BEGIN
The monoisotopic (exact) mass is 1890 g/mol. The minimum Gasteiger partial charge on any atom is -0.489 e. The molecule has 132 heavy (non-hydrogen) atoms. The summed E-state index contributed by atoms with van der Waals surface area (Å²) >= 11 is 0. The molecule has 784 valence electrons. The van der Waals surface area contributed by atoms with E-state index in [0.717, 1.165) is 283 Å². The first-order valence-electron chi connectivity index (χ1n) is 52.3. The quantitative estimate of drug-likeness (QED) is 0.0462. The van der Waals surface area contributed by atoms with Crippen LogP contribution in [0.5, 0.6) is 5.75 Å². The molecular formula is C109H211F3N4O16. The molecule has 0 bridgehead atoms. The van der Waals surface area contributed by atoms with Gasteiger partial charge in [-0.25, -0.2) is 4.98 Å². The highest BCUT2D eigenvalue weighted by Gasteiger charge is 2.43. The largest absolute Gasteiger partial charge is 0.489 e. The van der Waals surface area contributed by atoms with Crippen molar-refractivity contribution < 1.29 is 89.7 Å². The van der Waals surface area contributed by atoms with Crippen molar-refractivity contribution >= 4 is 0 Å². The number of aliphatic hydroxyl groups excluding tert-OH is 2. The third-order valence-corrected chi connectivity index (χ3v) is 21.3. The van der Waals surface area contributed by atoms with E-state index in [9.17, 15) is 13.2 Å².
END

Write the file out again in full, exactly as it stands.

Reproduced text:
The monoisotopic (exact) mass is 1890 g/mol. The minimum Gasteiger partial charge on any atom is -0.489 e. The molecule has 132 heavy (non-hydrogen) atoms. The summed E-state index contributed by atoms with van der Waals surface area (Å²) >= 11 is 0. The molecule has 784 valence electrons. The van der Waals surface area contributed by atoms with E-state index in [0.717, 1.165) is 283 Å². The first-order valence-electron chi connectivity index (χ1n) is 52.3. The quantitative estimate of drug-likeness (QED) is 0.0462. The van der Waals surface area contributed by atoms with Crippen LogP contribution in [0.5, 0.6) is 5.75 Å². The molecular formula is C109H211F3N4O16. The molecule has 0 bridgehead atoms. The van der Waals surface area contributed by atoms with Gasteiger partial charge in [-0.25, -0.2) is 4.98 Å². The highest BCUT2D eigenvalue weighted by Gasteiger charge is 2.43. The largest absolute Gasteiger partial charge is 0.489 e. The van der Waals surface area contributed by atoms with Crippen molar-refractivity contribution < 1.29 is 89.7 Å². The van der Waals surface area contributed by atoms with Crippen molar-refractivity contribution >= 4 is 0 Å². The number of aliphatic hydroxyl groups excluding tert-OH is 2. The third-order valence-corrected chi connectivity index (χ3v) is 21.3. The van der Waals surface area contributed by atoms with E-state index in [9.17, 15) is 13.2 Å².